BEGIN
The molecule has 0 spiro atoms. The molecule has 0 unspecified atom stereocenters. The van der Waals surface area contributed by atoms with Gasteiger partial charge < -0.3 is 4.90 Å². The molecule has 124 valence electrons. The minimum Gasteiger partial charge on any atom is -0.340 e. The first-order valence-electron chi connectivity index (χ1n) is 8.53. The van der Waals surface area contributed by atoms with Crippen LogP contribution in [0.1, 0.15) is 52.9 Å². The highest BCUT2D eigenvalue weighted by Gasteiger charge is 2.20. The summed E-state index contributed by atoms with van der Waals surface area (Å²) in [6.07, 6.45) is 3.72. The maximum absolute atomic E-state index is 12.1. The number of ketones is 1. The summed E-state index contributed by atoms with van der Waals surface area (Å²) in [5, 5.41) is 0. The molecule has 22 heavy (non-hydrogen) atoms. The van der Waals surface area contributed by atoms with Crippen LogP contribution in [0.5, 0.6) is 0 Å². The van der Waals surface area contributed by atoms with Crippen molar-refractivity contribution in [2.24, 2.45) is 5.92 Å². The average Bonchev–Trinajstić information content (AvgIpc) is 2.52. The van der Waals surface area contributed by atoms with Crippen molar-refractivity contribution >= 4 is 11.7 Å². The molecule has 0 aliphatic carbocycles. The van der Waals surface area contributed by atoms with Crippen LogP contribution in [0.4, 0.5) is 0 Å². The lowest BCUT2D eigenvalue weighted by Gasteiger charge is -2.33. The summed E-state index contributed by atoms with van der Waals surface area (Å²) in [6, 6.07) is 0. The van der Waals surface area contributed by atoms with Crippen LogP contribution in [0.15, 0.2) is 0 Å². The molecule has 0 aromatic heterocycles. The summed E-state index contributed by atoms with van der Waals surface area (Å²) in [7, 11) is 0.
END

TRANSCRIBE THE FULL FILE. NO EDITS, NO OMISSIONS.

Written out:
The molecule has 0 spiro atoms. The molecule has 0 unspecified atom stereocenters. The van der Waals surface area contributed by atoms with Gasteiger partial charge < -0.3 is 4.90 Å². The molecule has 124 valence electrons. The minimum Gasteiger partial charge on any atom is -0.340 e. The first-order valence-electron chi connectivity index (χ1n) is 8.53. The van der Waals surface area contributed by atoms with Crippen LogP contribution in [0.1, 0.15) is 52.9 Å². The highest BCUT2D eigenvalue weighted by Gasteiger charge is 2.20. The summed E-state index contributed by atoms with van der Waals surface area (Å²) in [6.07, 6.45) is 3.72. The maximum absolute atomic E-state index is 12.1. The number of ketones is 1. The summed E-state index contributed by atoms with van der Waals surface area (Å²) in [5, 5.41) is 0. The molecule has 22 heavy (non-hydrogen) atoms. The van der Waals surface area contributed by atoms with Crippen LogP contribution in [0.5, 0.6) is 0 Å². The van der Waals surface area contributed by atoms with Crippen molar-refractivity contribution in [2.24, 2.45) is 5.92 Å². The average Bonchev–Trinajstić information content (AvgIpc) is 2.52. The van der Waals surface area contributed by atoms with Crippen molar-refractivity contribution >= 4 is 11.7 Å². The molecule has 0 aliphatic carbocycles. The van der Waals surface area contributed by atoms with Crippen LogP contribution in [0.4, 0.5) is 0 Å². The lowest BCUT2D eigenvalue weighted by Gasteiger charge is -2.33. The summed E-state index contributed by atoms with van der Waals surface area (Å²) in [6, 6.07) is 0. The van der Waals surface area contributed by atoms with Crippen LogP contribution in [0.15, 0.2) is 0 Å². The molecule has 0 aromatic heterocycles. The summed E-state index contributed by atoms with van der Waals surface area (Å²) in [7, 11) is 0.